To practice this, follow these basic steps:

  • Identify a common negative thought about yourself
  • Make a list of evidence that contradicts this thought (get outside help if you struggle with this)
  • Identify a new, but believable thought, that is kinder and more helpful to yourself
  • Repeat this practice, with up to a few thoughts at a time, until you begin to change your broader thinking patterns

Here are some examples of how initial negative thoughts can be changed over time:

  • Instead of thinking, “I’m a bad person,” think, “I only care about this because I’m a good person.
  • Instead of thinking, “Why do I always mess everything up?” think, “No one’s perfect, but what’s important is that I learn and do my best.”
  • Instead of thinking, “There’s something wrong with me,” think “I’m a unique and live life in my own way.”

Sometimes more engrained thoughts, or those based in traumatic experiences of the past, can be the most difficult to change. This is why working with a therapist, such as a CBT counselor, can help you begin to change such patterns of thinking.

Building Confidence with DBT

Dialectical behavioral therapy (DBT) helps participants address issues like depression, anxiety, and low self-esteem. DBT is based on noticing, practicing, and changing patterns. Here’s a look at some of the common DBT skills recommended to boost confidence.

Opposite Action Skill

This skill encourages you to change your behavior, even when you feel like doing the opposite. For example, if you feel you’re a horrible cook, cook anyway. If you feel down and depressed, make yourself try new activities. If you feel shame, then act as if you’re proud and self-accepting instead. Over time, these positive behaviors will help change your feelings.

Build Mastery

With the building mastery skill, you slowly build up your confidence by trying new things. You can start with small things, like adding a new hobby, or even everyday simple tasks. Try these and other steps to build confidence:

  • Try a new hobby
  • Revive an old hobby
  • Take small steps to face a fear
  • Read a book on self-development
  • Volunteer to help out at a local non-profit
  • Participate in a challenge or contest just for fun

Mindfulness and Acceptance

A cornerstone skill of DBT therapy is mindfulness. This is being aware of what’s going on around you in the moment, but also of what’s going on within yourself. You can begin by noticing thoughts, feelings, and sensations. Next, simply accept them as they are. Accepting a thought doesn’t mean believing it. Rather, it means noticing that it is a thought, and often not the truth, or fact, of a situation.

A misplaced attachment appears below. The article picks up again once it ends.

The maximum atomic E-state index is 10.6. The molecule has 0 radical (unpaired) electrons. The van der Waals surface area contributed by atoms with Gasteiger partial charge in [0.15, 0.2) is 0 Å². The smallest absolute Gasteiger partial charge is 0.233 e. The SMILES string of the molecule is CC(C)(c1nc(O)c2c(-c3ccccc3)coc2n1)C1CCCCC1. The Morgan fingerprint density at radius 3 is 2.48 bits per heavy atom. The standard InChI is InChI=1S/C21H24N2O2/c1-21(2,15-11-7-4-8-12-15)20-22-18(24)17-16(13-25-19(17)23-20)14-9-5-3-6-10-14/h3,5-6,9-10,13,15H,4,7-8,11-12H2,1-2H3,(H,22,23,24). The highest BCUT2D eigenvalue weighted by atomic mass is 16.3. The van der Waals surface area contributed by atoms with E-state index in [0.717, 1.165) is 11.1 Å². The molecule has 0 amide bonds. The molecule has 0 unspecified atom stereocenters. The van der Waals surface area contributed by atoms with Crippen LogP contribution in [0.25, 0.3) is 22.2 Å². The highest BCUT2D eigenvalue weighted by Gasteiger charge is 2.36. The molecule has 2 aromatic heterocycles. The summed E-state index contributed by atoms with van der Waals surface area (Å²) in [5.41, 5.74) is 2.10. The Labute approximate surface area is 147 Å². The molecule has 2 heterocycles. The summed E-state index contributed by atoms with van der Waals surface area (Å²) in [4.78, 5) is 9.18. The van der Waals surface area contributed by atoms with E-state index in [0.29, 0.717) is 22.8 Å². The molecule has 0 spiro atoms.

Acceptance and Commitment Therapy (ACT)

ACT therapy has much in common with DBT and CBT approaches. However, it revolves around accepting your thoughts and making decisions based on your values. Rather than challenging thoughts, you can practice simply noticing thoughts and letting them go by. This process is called “cognitive defusion,” and can be freeing for many people.

With ACT therapy, you might notice negative thoughts about yourself, and choose not to attach to them. Notice them as one part of your brain reacting, but not representative of what’s really important to you.

A common practice in ACT therapy is the Leaves on a Stream Meditation. This process practices cognitive defusion, encouraging individuals to imagine removing thoughts and placing them onto leaves. They then imagine these leaves floating down a stream and floating away.

Positive Psychology

Positive psychology is an alternative viewpoint that looks at what’s going well, and what’s positive about us, rather than what’s wrong. Instead of assessing weaknesses, mental health problems, and areas to improve on, it builds on areas of strength.

Many psychologists use a tool called the values in action (VIA) survey, which helps you find what things you’re good at, that match what’s important to you. There’s no right or wrong in values, simply each individual’s personal perspectives.

Once you identify what’s important, you can begin to take steps to recognize, or expand, those areas. Example values from the survey include an appreciation for beauty, a thirst for learning, or a value of working with others.

Another important aspect of positive psychology is one of gratitude, and noticing the positives. You can recognize positives in others, situations, and yourself. Many people keep a daily list, where they outline things they’re grateful for, and write about positive experiences they’ve had.

Tangible steps you can take to practice positive psychology to improve self-confidence include the following: